Saying Goodbye to my Inspiration

Sharing a post from our dear Alumni, Ettel Irwin's blog 'The Trip Continued'!

I've only had my heart broken once.

It happened on an adventure. My companion grabbed my hand like a trusty friend and told me to close my eyes. He led me to a sunny field where the air smelled fresh and the birches donned a silvery glow. We stood there squinting at the sky as our faces flushed with warmth, then he clutched my shoulder and drilled his gaze into my soul. "Stay here forever," he urged. He whispered promises of progress and transformation if I would make this place my home. Then he released his grip and fled.

His name is Inspiration.

We've all known him. He's the one whose first appearance happens when we are most in need. His arrival is spontaneous. He's the sudden surge of momentum that enlivens our cumbersome journeys, he's the headlight that clarifies clouded paths. He makes us fearless. We travel to far-off places without a blink, we shed the safety of our snugly worn identities and start anew.

But inspiration takes off just as quickly as he comes.

No parting words, no drawn our goodbyes. Just a deafening silence and the stark awareness of betrayal. I remember the day he left. Externally my life remained unchanged, but my faith deflated and my movements forgot their meanings.

And then it was just me. Just me and God, residing in that faraway meadow, its once hopeful song of promise flattened by the dense, formidable night.

I sat there in the darkness, retracing memories of Inspiration in my mind's eye. I recalled his flickering smile and his soft, encouraging words, I replayed his poignant pronouncements of all that was Good and True. Those words made me do what was right. Infatuated with his eloquent tale of an embracing and visible God, my own will fell listless in the wake of a newly-infused thrust to serve only Him. With each righteous act, Inspiration would nod approvingly and my heart would swell with a deep satisfaction.

I had regarded myself as an earnest servant of God, but a glimpse into the sinews of my memory revealed that God only loomed in the backdrop of each recollection, overtaken by the dramatic love story that blazed between Inspiration and me. The light of our love was so bright and the sounds so melodious that I couldn't help but do all that Inspiration said was right - but I grew to love the light more than its source and the entity I bowed to was named Self-Satisfaction.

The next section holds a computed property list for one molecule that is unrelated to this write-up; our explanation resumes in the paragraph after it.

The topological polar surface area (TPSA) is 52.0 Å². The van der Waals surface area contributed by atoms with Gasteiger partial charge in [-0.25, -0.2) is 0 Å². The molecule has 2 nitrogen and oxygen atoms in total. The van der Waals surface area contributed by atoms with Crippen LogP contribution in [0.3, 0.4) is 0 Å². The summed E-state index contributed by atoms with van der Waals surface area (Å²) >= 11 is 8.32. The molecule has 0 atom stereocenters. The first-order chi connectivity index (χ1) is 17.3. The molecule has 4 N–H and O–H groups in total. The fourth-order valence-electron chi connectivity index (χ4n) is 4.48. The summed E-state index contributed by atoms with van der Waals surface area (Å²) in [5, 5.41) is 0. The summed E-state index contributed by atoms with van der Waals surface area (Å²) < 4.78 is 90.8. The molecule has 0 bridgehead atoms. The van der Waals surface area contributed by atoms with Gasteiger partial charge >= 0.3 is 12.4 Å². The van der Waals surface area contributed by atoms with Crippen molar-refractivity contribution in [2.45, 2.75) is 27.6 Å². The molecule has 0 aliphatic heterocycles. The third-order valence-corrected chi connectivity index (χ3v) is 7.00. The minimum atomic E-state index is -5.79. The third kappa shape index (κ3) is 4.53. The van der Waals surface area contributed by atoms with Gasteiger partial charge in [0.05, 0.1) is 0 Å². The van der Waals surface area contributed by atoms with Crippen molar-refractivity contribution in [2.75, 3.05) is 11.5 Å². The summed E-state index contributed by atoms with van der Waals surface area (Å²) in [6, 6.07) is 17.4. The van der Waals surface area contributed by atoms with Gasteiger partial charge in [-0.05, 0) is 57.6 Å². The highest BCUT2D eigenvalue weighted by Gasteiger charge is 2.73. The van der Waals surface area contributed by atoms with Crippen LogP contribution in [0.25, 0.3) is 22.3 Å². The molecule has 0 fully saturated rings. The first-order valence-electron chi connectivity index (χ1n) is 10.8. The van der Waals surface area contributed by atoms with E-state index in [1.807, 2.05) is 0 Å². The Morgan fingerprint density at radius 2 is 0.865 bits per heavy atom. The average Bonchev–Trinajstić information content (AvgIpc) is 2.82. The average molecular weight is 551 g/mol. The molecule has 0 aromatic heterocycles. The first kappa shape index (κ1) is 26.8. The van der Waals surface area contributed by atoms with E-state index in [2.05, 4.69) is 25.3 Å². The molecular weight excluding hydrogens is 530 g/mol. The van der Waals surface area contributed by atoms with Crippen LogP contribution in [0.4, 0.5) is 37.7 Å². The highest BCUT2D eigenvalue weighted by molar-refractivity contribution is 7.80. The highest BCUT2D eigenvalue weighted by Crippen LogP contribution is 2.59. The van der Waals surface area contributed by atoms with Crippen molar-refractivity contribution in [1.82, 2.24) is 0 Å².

Now, for the first time since Inspiration fled, the lightless sky seemed a more fitting conduit for the Truth than the light I once cherished. I relaized that my fling with Inspiration was just a story God spun to lift me out from my constrictions and lead me toward Him. God knew that without Inspiration - without my freewill folding beneath the weight of my certainty - I never would have approached Him.

God's hushed orchestration culminated in  moment of growth charading as tragedy. With Inspiration's release from his mission, God invited me to share in a more inward relationship with him, one that proved impossible against the blinding light of Inspiration: A bond founded on the choice to commit.

I still reside in that field. Sometimes I think I spot my long -ago friend darting through the underbrush, but his outline is blurry and his face is always turned away. Those moments make me pine for my inspiration, longing to see the world through his eyes once more.

I know he'll return. I know God wants him to return, to sweep me up in a tangle of new questions and insights and longings, to rescue me from this shadowy place and catapult me to the next phase of my journey.

But in the meantime, I know I have the opportunity for something even more valuable. I can connect to God himself, in darkness and in light, in doubt and in certainty. It's finally just the two of us.

Now the real love story can begin.


"I want nothing at all! I don't want Your gan eden, I don't want Your olam haba ...  I want nothing but You alone."(Hayom Yom Kislev 18)